The most common kind of pool shock is calcium hypochlorite. Calcium hypochlorite will won’t stay in your pool for long after you shock it, but it’s very effective in killing off any organisms you don’t want in your pool.

Always clean out debris from your pool before shocking it. Be sure to also vacuum and brush your pool to clean off algae from the pool walls and corners. During the pool shock treatment, you’ll need to run your pool pump for 24 hours every day. Doing so prevents algae from growing again, as the water is always moving. Also be sure to clean your filters by soaking them in muriatic acid before you start.

How to do a Pool Shock?

Always read the manufacturer’s directions for use. Often, pool shock has to be diluted before you add it to your pool water. Carefully read the product label to ensure you dilute your pool shock correctly. Only forego the step of diluting your pool shock if the instructions on the label specifically state that dilution isn’t necessary. Failing to dilute certain kinds of pool shock can damage or discolor your pool vinyl.

After a pool shock, your pool water might look cloudy for a few days. However, this is nothing to worry about, as it’s usually just the large amounts of the product in your pool water.

You’ll need to stay out of the water and give the product time to disappear from your water before you can swim again. Only swim again once chlorine levels have returned to normal.

The more serious the algae problem in your pool, the more aggressive your pool shock will have to be. A very dirty pool will require more product than a cleaner pool. However, be careful not to use so much product that it damages your pool.

After doing a pool shock, be sure to brush your pool again. This will help to remove algae blooms.

Often, more than one pool shock treatment is necessary to get rid of algae completely. If you aren’t sure how long after a pool shock treatment you can swim again, check the product label to see if there are any instructions regarding this.

How to Control Algae in Your Pool Water?

Once you have repeated the pool shock treatment enough times that you no longer see any recurring algae growth, you can adjust your pool maintenance schedule to prevent the problem.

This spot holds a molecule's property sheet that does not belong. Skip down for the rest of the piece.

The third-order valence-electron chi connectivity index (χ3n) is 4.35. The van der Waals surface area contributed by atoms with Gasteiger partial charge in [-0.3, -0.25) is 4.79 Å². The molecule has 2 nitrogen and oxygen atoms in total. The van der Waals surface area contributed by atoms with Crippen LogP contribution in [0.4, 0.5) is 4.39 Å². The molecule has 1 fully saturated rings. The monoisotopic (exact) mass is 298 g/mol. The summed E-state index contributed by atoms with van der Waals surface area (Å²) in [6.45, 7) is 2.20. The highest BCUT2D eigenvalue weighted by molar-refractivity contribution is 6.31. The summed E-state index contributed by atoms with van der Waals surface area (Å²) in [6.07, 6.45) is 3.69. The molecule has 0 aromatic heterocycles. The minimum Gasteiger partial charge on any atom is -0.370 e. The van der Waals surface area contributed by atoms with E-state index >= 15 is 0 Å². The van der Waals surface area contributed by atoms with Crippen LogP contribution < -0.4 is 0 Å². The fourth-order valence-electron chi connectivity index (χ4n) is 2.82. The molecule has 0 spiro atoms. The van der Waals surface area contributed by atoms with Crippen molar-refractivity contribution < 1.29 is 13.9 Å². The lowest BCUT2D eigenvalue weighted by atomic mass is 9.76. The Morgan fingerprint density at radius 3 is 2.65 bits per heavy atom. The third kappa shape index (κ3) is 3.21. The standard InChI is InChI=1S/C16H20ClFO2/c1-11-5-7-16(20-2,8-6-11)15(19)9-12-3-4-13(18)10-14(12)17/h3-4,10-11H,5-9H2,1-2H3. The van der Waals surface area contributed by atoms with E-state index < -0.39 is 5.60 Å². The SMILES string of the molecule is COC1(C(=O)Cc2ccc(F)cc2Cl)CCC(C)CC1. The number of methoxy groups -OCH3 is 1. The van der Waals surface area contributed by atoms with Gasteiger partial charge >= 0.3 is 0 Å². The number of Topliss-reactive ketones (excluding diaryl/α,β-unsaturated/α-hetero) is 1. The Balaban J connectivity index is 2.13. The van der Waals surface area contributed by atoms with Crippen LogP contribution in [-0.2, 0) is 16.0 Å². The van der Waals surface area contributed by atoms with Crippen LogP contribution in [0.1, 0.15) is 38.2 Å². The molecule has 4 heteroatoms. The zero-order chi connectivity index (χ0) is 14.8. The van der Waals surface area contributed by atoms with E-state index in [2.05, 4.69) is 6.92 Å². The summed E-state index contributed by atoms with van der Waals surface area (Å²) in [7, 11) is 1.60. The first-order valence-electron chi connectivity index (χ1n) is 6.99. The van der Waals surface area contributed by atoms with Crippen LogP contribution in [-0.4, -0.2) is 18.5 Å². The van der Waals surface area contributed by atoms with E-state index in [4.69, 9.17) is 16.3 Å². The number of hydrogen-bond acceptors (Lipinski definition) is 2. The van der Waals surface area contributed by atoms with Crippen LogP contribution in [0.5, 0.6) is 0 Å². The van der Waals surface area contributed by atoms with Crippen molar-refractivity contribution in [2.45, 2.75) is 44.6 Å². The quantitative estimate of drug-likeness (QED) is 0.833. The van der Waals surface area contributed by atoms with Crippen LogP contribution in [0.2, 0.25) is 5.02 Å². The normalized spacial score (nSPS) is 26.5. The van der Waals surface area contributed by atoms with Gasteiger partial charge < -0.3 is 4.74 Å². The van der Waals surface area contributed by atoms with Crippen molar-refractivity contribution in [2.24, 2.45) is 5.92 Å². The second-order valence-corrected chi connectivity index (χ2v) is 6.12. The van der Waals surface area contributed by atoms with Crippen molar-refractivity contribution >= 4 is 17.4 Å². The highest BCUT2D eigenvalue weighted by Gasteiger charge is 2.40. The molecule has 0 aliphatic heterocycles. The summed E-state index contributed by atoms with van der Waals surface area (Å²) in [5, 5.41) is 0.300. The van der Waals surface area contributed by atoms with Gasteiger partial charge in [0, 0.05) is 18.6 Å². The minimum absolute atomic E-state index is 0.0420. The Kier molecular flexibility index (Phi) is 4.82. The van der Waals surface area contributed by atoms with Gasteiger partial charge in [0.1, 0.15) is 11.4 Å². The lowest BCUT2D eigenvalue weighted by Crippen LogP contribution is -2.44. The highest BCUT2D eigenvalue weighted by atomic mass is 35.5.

Some things you can do to control algae growth in your pool include:

  • Control your pool water chemistry: Keeping your chlorine and pH levels in balance can help to prevent algae growth in your pool
  • Regularly remove debris: Often scoop up floating debris from your pool using a pool net
  • Clean your pool filters: Cleaning your pool filters will ensure that any algae blooms your filters catch aren’t released back into your pool water
  • Regularly brush: Brushing keeps your pool walls, stairs and other areas free of algae growth
  • Vacuum regularly: By regularly vacuuming your pool, you’ll get rid of potential algae growths before they become a problem
  • Do a regular pool shock: You can do a pool shock weekly, or once every two weeks as part of your regular pool maintenance

Controlling algae in this manner will help you get rid of water bugs once and for all.

How to Get Rid of Dead Bugs in Your Pool?

Sometimes, bugs in swimming pools are just normal, unfortunate bugs that found their way to your pool and drowned there. If this is the problem you’re struggling with, you can try to control it by scooping out the bugs every time before you take a swim. It’s a tedious, but effective way to get rid if any debris your automatic pool cleaning equipment didn’t catch. Plus, pool nets are cheap and they can last for years, so cleaning dead bugs out manually before you swim is practically free.

If you find that you struggle with dead bugs in your pool more than most people, it might be that certain types of bugs are overpopulated in your yard. In these cases, you can look outside your pool for the solution. There are various plants that repel insects, by planting them around your pool, you could reduce the problem.

There probably won’t be a solution to your problem that completely eliminates the problem of dead bugs floating in your pool water. It’s best to manage this problem by cleaning your pool. By cleaning all areas of your pool regularly, you’ll control both floating debris and algae.

Joseph FernandezHow to Avoid Accumulating Water Bugs in your Pool